Experience the uncommon with Common Center at Trolley Stop
By Gary Spencer
Photo: (l-r) Sasha Suskind, Austin Garrison, Lewis Connell, Liam Hall, Dennis DeZarn, Jessica Graff, and Ian Smith of Common Center
When it comes to musical acts, sometimes a name is a telling indicator or representation of what a band is all about. But there are other times when a name is so misleading that it truly shrouds what a musical group brings to the table. Take for instance Covington, Kentucky, sextet Common Center: the word “commonly” refers to something that is done by many people or something that is not rare, and the word “center” conjures up inferences of something that is middle of the road. However, when one listens to Common Center’s 2015 debut album, Gypsy River, it’s clear that there is little to nothing common or middle of the road about the band’s music. On the surface, the band tends to be centered (see what I did there?) around an earthy, folksy sound, but from song to song they have no problem throwing everything but the kitchen sink at you sonically and stylistically—gypsy fiddle, light funk, psychedelia, world music, organ jazz, and even some Frank Zappa-esque weirdness—it’s a brew that’s both overwhelming and intoxicating. But this shouldn’t be surprising given the diverse makeup of the musicians in Common Center and their musical backgrounds. So, just who is this mysterious group and what are they all about? Dayton City Paper chatted with Common Center founding member Liam Hall (who clearly likes to talk about himself in the third person) to get centered on all that and more.
Who all is in Common Center, what do they do and what’s their musical background like?
Liam Hall: Twelve-string acoustic guitar, vocals, lead songwriter (self-taught, world music influenced)
Jessica Graff: Violin, vocals (classical training in violin and soprano, strong pop music knowledge and appreciation)
Lewis Connell: Keyboards/piano/synth, band manager (jazz and classically-oriented family upbringing, digs improv and hip hop)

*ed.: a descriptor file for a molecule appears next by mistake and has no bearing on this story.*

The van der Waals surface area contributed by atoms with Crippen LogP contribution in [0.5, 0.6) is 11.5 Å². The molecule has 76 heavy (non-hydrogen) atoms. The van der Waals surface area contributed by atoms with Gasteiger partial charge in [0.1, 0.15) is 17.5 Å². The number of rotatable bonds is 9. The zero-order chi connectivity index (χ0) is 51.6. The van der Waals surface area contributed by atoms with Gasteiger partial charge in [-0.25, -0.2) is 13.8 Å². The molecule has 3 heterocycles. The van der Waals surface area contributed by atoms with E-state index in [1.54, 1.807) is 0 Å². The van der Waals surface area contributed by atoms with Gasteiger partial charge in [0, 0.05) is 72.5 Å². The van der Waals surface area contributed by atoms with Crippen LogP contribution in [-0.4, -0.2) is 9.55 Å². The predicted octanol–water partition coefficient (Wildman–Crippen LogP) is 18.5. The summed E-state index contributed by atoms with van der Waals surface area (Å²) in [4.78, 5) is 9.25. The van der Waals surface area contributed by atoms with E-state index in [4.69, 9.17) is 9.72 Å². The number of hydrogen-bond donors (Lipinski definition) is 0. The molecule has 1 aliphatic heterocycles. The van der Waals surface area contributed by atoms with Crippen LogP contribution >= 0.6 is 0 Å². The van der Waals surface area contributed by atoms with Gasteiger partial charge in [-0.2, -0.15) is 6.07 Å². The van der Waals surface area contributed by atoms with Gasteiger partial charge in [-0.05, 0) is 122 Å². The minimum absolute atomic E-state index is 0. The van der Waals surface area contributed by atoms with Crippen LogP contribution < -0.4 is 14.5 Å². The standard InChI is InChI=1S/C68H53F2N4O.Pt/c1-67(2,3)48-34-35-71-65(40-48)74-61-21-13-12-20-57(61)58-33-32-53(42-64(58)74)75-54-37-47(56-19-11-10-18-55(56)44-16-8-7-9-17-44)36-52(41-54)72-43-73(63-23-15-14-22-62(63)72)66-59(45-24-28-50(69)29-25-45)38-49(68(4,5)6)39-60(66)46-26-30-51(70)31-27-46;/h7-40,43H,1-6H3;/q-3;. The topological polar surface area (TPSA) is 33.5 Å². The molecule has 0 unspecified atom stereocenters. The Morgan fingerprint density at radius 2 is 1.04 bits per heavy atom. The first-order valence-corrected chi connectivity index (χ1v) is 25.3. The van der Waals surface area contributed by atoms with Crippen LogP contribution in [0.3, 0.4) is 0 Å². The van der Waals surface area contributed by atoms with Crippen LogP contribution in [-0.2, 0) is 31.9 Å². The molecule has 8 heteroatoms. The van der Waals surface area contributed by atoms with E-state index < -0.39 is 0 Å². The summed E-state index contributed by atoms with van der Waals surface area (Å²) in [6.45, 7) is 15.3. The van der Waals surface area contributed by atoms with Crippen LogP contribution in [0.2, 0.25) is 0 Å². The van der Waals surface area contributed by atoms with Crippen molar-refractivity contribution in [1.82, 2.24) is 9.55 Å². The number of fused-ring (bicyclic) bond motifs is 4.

Austin Garrison: Drums (self-taught, fan of lyrically driven, progressive rock)
Dennis DeZarn: Bass (Songwriter and former band leader, digs deep into multiple genres)
Sasha Suskind: Saxophone (jazz upbringing, punk guru)
Ian Smith: Auxiliary percussion, vocals, hype-man (pure life energy)
Without mentioning anything musical, how would you describe the sound and music of Common Center?
LH: Dark and driving, organic earthy instrumentation, poetic visuals, oceanic, cosmic perception. Seven sunflowers trying to levitate a snowflake meditating a star.
Common Center defies easy categorization musically. Was this a conscious decision?
LH: Mostly conscious. We might ask ourselves, “It feels like we want to get loud here, what if we tried the opposite?” Also, we create a lot of room for us to each give our creative ideas and experiment with them. A little bit of everyone goes into each song, giving it a flow between up to seven different consciousnesses. We are striving to play like a collective consciousness. Of course, there’s an unconscious aspect to it as well. Carl Jung spoke of the notion of a creative unconscious. Maybe we’re all connected to that in some way—coax something out from within—isn’t that one reason we love art?
What artists might you cite as reference points for the music of Common Center?
LH: Morphine, Modest Mouse, The Doors, Primus, Radiohead, Astor Piazzolla.
What made you want to incorporate such a wide range of instrumentation and sonics into the band’s music?
LH: We’re pushing for a broadly dynamic sound, each of us playing our role in the sonic moment, our cosmic dance where our body, mind, and spirit is fully awake. We all are attracted to the big sound and the ability to expand it, or dial it back into smaller components of that large sound. We enjoy the challenge.
What are Common Center’s lyrics all about?
LH: There is definitely play with poetic images and syntactical flow. Thematically, he’s exploring multidimensional consciousness, shamanic healing, lucid dreaming, or perhaps just that day’s emotions. Songs are written in an embedded manner, leaving room for the listener to wander in the landscape. Metaphors are a gesture of faith in the listener, and ultimately, the presentation is sound-first.
What can attendees expect from your live show?
LH: We hope that nobody expects anything, especially first timers! What we can promise you is energy—raw and powerful. Anything can happen on stage. Anyone is welcome—the still listener, the wild dancers, the musicians, and we’re all participating collectively. There are plenty of things we will do differently…you’ll have to wait and see!
What does the future hold for Common Center, both in the immediate future and beyond? Do you have any particular aspirations for the band?
LH: All we want to do is create. 2017 is aiming to be our most traveled year yet, both in consistency and distance, so hopefully that will get us some new ears that want to spread the word. We are all on the same wave of understanding and passion, so if that takes us to a place where the music pays the bills and lets us concentrate solely upon it, we won’t argue. This thing is always evolving, so any stop along the way you might want to hop on, we’d love to have you on board.
Common Center performs Saturday, Dec. 3 at Trolley Stop, 530 E. Fifth St. in Dayton. Admission is $5 at the door. Show starts at 9:30 p.m. For more information, please visit CommonCenter.Bandcamp.com.